There is some confusion about what the overall objective of the onboarding process should be.
Many view onboarding as an opportunity to get new users up and running. However, I prefer to think of it as laying the foundation for a long-term relationship with your brand or application.
Particularly for software companies, it’s crucial to focus on your retention rates if you want to be in business for the long-term. Effective user onboarding is an essential first step in achieving this.
The best way to ensure that new sign-ups become active users is by delivering value. Your onboarding process should be quick, smooth flowing and highly relevant to the desires, values and frustrations of your core user.
With a good onboarding process, new users can’t wait to get sucked in and use your application.
Here are some tips to make user onboarding as effective as possible.
1. Begin With Your Value Proposition
The first stage of your onboarding flow should be your value proposition. Written as succinctly as possible, your value proposition describes how your application or service will solve your customer’s problem.
This builds anticipation and also helps to differentiate you from your competitors.
In order to deliver a great value proposition, it’s important to know your customer intimately.
I recommend creating a buyer persona that lists the psychographic and demographic traits of your ideal customer. When you know a person’s pain points and core desires, you can sculpt your value proposition (and service) around this.
For instance, DuoLingo’s value proposition is clear, succinct and highly tailored to the core buyer’s interests. Given the app’s huge success, expensive costs and hidden fees may be a common pain point in this industry.
2. Convey Benefits
If someone has signed up to your app or website, it’s critical that they understand what types of benefits they’re going to receive – as soon as possible. If you fail to do this, your retention rates may suffer.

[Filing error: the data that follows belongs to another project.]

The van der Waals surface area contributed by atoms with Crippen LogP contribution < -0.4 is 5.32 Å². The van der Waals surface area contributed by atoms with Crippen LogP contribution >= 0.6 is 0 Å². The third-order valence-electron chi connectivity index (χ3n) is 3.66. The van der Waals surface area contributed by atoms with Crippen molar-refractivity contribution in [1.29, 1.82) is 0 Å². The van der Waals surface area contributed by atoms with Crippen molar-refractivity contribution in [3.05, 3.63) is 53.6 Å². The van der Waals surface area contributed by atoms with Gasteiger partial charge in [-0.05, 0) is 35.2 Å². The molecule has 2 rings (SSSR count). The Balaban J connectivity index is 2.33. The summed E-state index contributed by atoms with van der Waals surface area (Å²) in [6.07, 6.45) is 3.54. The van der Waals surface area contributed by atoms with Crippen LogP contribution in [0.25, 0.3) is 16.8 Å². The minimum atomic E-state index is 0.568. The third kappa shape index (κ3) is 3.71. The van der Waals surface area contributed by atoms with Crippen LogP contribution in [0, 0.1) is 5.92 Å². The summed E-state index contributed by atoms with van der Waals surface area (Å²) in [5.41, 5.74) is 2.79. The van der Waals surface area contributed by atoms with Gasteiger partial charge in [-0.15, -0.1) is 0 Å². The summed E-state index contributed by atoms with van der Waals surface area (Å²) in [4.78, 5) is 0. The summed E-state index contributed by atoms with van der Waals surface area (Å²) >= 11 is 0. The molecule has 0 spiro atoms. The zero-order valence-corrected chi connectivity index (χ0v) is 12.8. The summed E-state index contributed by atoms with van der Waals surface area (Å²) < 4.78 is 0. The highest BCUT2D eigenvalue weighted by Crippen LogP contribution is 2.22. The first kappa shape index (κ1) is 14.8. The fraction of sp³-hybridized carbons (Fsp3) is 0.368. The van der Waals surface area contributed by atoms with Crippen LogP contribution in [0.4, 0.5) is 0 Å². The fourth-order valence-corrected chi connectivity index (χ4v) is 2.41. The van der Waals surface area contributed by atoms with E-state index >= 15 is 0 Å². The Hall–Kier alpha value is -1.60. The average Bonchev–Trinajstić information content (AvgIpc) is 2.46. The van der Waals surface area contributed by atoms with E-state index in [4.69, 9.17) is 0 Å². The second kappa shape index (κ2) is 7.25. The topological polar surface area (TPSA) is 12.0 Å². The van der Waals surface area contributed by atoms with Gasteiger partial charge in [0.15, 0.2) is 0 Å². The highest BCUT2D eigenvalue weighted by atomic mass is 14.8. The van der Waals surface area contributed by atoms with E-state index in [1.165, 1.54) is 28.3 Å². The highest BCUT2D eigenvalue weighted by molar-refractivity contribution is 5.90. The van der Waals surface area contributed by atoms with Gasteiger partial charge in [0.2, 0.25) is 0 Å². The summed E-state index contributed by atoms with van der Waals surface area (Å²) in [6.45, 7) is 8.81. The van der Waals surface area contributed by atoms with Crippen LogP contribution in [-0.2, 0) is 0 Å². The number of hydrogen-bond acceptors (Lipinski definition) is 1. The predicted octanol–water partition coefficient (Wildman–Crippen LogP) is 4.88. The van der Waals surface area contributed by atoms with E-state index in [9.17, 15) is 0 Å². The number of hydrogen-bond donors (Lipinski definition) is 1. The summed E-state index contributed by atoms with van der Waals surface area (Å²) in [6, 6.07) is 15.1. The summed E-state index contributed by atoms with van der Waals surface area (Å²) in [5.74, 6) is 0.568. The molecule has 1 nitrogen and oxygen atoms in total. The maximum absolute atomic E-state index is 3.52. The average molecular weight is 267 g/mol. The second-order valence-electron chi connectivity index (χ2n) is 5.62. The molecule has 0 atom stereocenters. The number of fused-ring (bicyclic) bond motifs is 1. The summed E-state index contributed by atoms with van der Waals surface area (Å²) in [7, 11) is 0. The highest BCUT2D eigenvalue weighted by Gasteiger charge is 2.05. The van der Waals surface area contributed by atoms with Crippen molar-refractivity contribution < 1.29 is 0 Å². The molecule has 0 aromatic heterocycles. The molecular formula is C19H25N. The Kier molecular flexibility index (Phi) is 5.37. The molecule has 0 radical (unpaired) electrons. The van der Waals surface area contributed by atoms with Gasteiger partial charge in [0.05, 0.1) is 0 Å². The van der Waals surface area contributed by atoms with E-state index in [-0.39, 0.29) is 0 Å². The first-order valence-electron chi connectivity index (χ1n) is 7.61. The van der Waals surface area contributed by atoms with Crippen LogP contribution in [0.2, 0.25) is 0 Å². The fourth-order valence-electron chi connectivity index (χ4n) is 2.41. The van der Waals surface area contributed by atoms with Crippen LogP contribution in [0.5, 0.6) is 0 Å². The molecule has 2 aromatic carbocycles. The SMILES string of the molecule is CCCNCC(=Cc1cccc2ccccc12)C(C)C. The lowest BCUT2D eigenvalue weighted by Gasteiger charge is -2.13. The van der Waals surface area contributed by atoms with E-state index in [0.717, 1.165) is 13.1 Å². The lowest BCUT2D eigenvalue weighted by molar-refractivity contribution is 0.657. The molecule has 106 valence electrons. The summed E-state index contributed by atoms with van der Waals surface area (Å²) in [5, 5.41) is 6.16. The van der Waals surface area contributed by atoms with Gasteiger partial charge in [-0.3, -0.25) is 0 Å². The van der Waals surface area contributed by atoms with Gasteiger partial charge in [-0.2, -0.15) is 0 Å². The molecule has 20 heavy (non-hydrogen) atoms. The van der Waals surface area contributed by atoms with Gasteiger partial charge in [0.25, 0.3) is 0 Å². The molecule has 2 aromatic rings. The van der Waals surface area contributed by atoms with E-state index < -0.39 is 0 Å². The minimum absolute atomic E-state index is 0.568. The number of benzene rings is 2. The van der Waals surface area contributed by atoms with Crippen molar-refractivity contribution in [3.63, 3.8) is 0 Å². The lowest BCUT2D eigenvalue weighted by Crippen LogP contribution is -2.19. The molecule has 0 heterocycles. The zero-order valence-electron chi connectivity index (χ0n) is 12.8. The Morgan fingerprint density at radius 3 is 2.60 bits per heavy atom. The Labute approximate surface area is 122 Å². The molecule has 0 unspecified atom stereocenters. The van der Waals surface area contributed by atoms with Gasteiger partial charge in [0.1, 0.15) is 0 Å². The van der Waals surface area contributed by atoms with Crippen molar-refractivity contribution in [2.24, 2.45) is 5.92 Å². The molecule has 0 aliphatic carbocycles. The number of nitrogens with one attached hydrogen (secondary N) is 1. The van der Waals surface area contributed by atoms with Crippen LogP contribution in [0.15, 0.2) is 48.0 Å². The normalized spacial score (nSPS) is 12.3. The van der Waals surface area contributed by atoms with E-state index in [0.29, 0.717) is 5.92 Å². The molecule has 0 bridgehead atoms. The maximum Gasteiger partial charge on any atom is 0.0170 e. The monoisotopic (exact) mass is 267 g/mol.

Using a video in your onboarding process is helpful because you can show the benefits visually, rather than explain them using text.
Canva, a design application that allows you to create brilliant images with no technical expertise, includes a succinct onboarding video where new users are guided through some of the application’s useful features.
After watching the short video, it’s hard not to be excited about all the possibilities which lie within the application.
3. Leverage Branching Logic
We’ve all gone through horrible onboarding experiences where we feel like we’re being dragged through the process, unable to exercise any free will.
This isn’t the 1990s anymore – it’s important to recognize that people have unique desires when they sign up for your application, and they want to go through the onboarding process at their own pace.
I recommend using branching logic to provide a personalized path through your onboarding process. This means that users will be given different questions depending on their answers to previous questions.
If you’re onboarding for a fitness app, you wouldn’t want a muscle-bound 30-year-old bodybuilder to go through the same onboarding process as a 55-year-old working mother who is trying to lose weight.
Branching logic helps you to segment your customers and acquire data that will allow you to deliver a more personalized experience – which ultimately improves your retention rates.
4. Link to Additional Resources
It’s important that your onboarding process is as streamlined as possible. Be sure to convey your value proposition, showcase core benefits and give your users a taste for your application – but don’t go overboard with tips and suggestions.
Instead, at the end of the onboarding process – provide access to additional resources that users can consume at their own pace.
Explaining non-basic features may make your onboarding process long-winded. Instead, consider including a video tutorial series for such features in an easily accessible resource list.
5. Build Trust
With stories of data breaches proliferating in the news, there is always some trepidation when entering your personal details online – especially if it’s a service that you’re unfamiliar with.
Additionally, downloading a bad application can leave you wondering whether the app is serving you, or you’re serving the app.
Polite reassurances help to build trust during the onboarding process.
For example, when entering your phone number into Instagram – you’re reminded that no other users will be able to see it.